The Evolution of the Creative Professional

As someone who first edited video in 1986, I have borne witness to a wholesale revolution and evolution of the creative industry. Well actually, just creativity as a whole. Amazing creative work now comes from all corners of the globe, all age groups and all skill levels.  

Creative professionals used to have very defined roles. Producer, Director, Writer, Camera, Lighting, Sound, Editing, Graphics, Animation and so on. When I started at CNN in 1990 I was a video editor. That’s it. I arrived at work each day and when I left 9 hours later, the only task I did all day was to edit video. In Hollywood, New York, Georgia and other locations were major
film and television project are happening, those roles still exist on set, in part mandated and governed by unions. For the rest of us, however, being a creative professional is wholly different.

“One Man Bands” have probably existed as long as film cameras have been around. But in the late 90’s and early 2000’s, with the advent of really affordable, high quality cameras and really affordable editing tools, the one man band concept started to take on a new life. Good cameraman made pretty good editors and good editors made decent cameramen. On occasion
you got hooked up with someone who excelled at both.

Today, it’s fully expected that you will not only know how to operate a camera and edit video, you’re expected to be quite good at both. In fact, you’re expected to know how to do just about everything that’s involved in video production. See the clients see the same ads we do on the cost of the cameras, the editing tools and everything else that goes with it because our
“professional tools” are no longer part of the “professional domain.” The “prosumer” label is gone replaced with “products.” The same Panasonic GH4 and Blackmagic Camera that I shoot with is available just about anywhere for anyone to use. The same Adobe Suite that I use in Post is available for anyone with a subscription.

So as the operator of a media production company, how do we compete with literally everyone in the world? You evolve with the both the times and the technology.

For the past 5 years especially there has been a marked rise in videographers now doing full video editing services. At least that’s what I’m seeing from people whom I’ve worked with. There’s two reasons for that. One, budgets are being cut so they can make up for a lower budget shoot by including and performing the edit. Two, the feasibility of editing, color, graphics and sound tools makes it a no brainer for the photographers to get into the Post side of things.

Well if the videographers are going to evolve into editors, then editors can easily evolve into videographers. That’s another major observation I’ve made over the past 5 years or so. The amount of editors I know who are now very prolific as videographers and cinematographers. This is driven primarily by the feasibility of obtaining very high quality cameras and lenses along with all the support gear. I can tell you that’s the case with my company. Being fully outfitted with two complete 4k camera packages for under $10,000 is something I would have laughed at in 1990. Actually I would have laughed at a frame size of 3840 x 2160. “Who’s gonna ever watch THAT?!?”

A successful Creative Professional today and into the future is going to be an extremely creative and technically diverse “one man band.” To have a sole discipline will not be enough for the mainstream creative professionals.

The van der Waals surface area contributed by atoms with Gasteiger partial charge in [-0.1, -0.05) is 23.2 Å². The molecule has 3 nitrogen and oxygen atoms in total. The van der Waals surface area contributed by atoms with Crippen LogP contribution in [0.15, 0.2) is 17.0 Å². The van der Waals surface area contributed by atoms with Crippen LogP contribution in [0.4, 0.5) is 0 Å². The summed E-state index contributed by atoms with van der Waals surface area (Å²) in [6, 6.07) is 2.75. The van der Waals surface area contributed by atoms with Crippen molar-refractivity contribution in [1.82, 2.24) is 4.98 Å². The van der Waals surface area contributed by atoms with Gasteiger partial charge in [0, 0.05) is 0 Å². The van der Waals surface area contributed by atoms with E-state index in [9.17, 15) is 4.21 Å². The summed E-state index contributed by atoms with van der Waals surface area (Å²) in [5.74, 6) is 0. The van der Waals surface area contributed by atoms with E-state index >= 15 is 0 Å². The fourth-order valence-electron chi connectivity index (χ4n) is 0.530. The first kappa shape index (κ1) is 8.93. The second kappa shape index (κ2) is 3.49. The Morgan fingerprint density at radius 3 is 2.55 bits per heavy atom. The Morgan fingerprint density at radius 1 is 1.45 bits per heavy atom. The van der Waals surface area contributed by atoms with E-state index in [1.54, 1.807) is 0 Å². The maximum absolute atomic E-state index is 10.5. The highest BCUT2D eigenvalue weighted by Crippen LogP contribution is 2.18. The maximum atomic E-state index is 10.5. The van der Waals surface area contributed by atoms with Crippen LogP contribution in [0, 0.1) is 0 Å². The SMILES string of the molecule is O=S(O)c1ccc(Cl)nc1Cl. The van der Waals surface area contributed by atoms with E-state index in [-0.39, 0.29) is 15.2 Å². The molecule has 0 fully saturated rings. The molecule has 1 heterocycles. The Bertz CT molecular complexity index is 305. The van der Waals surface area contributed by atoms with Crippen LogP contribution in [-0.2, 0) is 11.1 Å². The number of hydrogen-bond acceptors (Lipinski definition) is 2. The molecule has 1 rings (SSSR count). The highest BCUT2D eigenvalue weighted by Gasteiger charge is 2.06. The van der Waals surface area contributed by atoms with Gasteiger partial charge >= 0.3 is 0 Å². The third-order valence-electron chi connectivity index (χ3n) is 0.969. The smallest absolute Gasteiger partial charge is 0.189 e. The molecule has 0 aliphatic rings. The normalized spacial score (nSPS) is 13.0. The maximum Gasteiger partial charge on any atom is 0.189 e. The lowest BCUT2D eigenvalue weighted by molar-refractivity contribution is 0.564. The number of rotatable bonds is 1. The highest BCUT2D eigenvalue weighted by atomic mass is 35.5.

It’s not just smaller companies and agencies like my own, “Great Big Story” from CNN is a small team of 30 people with Producers “one man banding” most all their stories. The stories are beautifully produced because they have great storytellers with access to high quality tools that fit into the palm of their hand. And they have editing tools that make it super simple to get their stories cut and delivered. In fact, they don’t even have edit bays, just computers for everyone to use as they need to get the stories told.

Some lament the loss of the skilled personnel at each position and seem to think we’re losing control of the craft and the art of being a creative professional. I personally have embraced this idea pretty much since my early days at CNN. I was always a “studio rat” learning as much as I could from all aspects of the network. In the 2000’s Alton Brown would always ask why I was always hanging around the “Good Eats” set since I was in Post. I was there to observe as much as I could because that was easily the finest production crew I’ve ever been around. Lessons learned then still apply to my work today. For me, being an editor is awesome and that’s always my first love, but honestly I’m a storyteller first and foremost. Getting into the field, behind the lens, building props, and most of all, production planning really get me going. I know, that’s weird right? Production planning and storyboarding is exciting? Well for me it is.

In today’s world we have the ability to connect with, learn and share with incredible professionals and hobbyists the world over. I’m blessed to call so many of these amazing folks my friends. So there really isn’t a “one man band” any longer. Your one man (or woman) band is supported by a cast of thousands who are ready to offer advice and tutelage whenever
needed.

So for those of you planning to be a Creative Professional, think of it today as “Liberal Arts.” Get to know a little about a lot of the creative process. Hone in on a few that you really love and get really proficient at. But be ready to change hats often and say “yes” when asked if you can do that. For those of you already in the field but specializing in one or two things, step out
of your comfort zone and get to know more about your the other elements of production. 

This is an awesome world we live in. Let’s create the hell out of it.